The Freeloader Myth

Lately conservatives have made the argument that it's unfair to raise taxes on the wealthy when 47% of Americans pay NO taxes. This argument, despite being completely and utterly false, has resurfaced repeatedly in the Republican debate and other discussions on tax policy. Several weeks ago, Robert Reich refuted the lie that 47% of Americans don't pay taxes. Now, Ramesh Ponnuru of National Review takes a shot at dispelling "the Freeloader Myth" from a more conservative angle: Tax the rich #GeneralStrike #OccupyOakland at port #occupywallstreet

It began as a retort and became a fear. For years, when liberals would accuse conservatives of cutting taxes for the rich, our main argument was that low marginal tax rates on high earners were good for the economy. But we would also respond that rich people actually pay a large share of all income taxes. Over time, many conservatives grew convinced that the true fairness issue raised by the tax code is that this share is too large — and, even more, grew alarmed by how many people were not paying income taxes.

That 47 percent of all tax filers have no income-tax liability is now one of the most widely known statistics on the right. (Actually, according to the Tax Policy Center, the figure was 47 percent in 2009 and will be 46 percent for this tax year, but 47 is the number that has lingered in the public debate.) Economist Michael Boskin, a veteran of Republican administrations, fretted in a recent Wall Street Journal op-ed that tax policy “can create a majority paying nothing and voting more spending at the expense of a taxpaying minority.” When he announced his presidential campaign, Texas governor Rick Perry said, “We’re dismayed at the injustice that nearly half of all Americans don’t even pay any income tax.” Michele Bachmann, also running for the Republican nomination, says she will reform taxes so that everyone pays some amount in income taxes.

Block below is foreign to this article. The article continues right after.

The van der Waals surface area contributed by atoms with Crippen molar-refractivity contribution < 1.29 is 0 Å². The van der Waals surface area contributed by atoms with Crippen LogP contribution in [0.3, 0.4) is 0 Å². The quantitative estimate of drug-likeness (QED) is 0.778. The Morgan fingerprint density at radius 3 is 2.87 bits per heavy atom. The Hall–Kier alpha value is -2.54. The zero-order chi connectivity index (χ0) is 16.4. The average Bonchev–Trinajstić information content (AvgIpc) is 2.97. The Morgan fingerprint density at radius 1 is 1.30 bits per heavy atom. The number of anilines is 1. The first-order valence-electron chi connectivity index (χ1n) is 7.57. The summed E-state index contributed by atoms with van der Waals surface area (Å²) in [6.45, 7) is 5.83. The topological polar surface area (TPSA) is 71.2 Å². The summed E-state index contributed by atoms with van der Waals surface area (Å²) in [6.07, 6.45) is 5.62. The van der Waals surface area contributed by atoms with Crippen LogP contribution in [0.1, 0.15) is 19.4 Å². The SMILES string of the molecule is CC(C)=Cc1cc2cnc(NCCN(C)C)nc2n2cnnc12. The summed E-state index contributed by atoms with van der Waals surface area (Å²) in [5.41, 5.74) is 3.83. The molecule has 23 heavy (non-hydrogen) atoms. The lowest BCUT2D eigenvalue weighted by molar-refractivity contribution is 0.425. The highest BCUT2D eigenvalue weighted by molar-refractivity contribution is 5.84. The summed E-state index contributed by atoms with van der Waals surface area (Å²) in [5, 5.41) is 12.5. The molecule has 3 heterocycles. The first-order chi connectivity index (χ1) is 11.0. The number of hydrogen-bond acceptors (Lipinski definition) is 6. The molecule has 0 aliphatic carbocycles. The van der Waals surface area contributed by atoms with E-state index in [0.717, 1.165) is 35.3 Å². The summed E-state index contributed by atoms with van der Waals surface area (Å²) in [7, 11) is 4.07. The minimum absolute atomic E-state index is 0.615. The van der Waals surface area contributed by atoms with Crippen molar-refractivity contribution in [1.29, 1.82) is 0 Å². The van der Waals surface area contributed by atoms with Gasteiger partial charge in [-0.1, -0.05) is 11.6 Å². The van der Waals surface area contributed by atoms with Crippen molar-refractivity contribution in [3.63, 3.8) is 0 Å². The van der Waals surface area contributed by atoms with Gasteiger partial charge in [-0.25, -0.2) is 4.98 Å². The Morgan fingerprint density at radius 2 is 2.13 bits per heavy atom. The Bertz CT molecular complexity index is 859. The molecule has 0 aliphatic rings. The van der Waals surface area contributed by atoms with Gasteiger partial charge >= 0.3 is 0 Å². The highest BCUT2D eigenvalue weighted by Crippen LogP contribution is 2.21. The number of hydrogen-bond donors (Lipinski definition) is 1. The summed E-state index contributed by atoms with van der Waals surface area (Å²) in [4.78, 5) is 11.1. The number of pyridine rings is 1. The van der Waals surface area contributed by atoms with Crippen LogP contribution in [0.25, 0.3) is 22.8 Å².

...The good news is that these fears are overblown. The 47 percent figure does not mean we are near a tipping point. Most of the people included in that figure do make financial contributions to the federal government, and there is no reason to think that nonpayment of income taxes is turning millions of Americans liberal. The bad news is that worrying too much about this number will lead conservatives down an intellectual and political dead end.

...It matters how we treat payroll taxes because, while fewer people pay income tax than did so in the Seventies, the burden of the payroll tax has gotten heavier. Count both the payroll and income tax and there is no trend toward lighter federal taxes on the lower-middle class. The Tax Policy Center has estimated tax rates over time for families of four who make half the median income. People at that income level in 1955 paid 2 percent of their income to the federal government and faced a 2 percent marginal tax rate on their next dollar earned. People at that income level in 2005 paid the federal government 4.2 percent of their income and faced a marginal rate of 38.7 percent.

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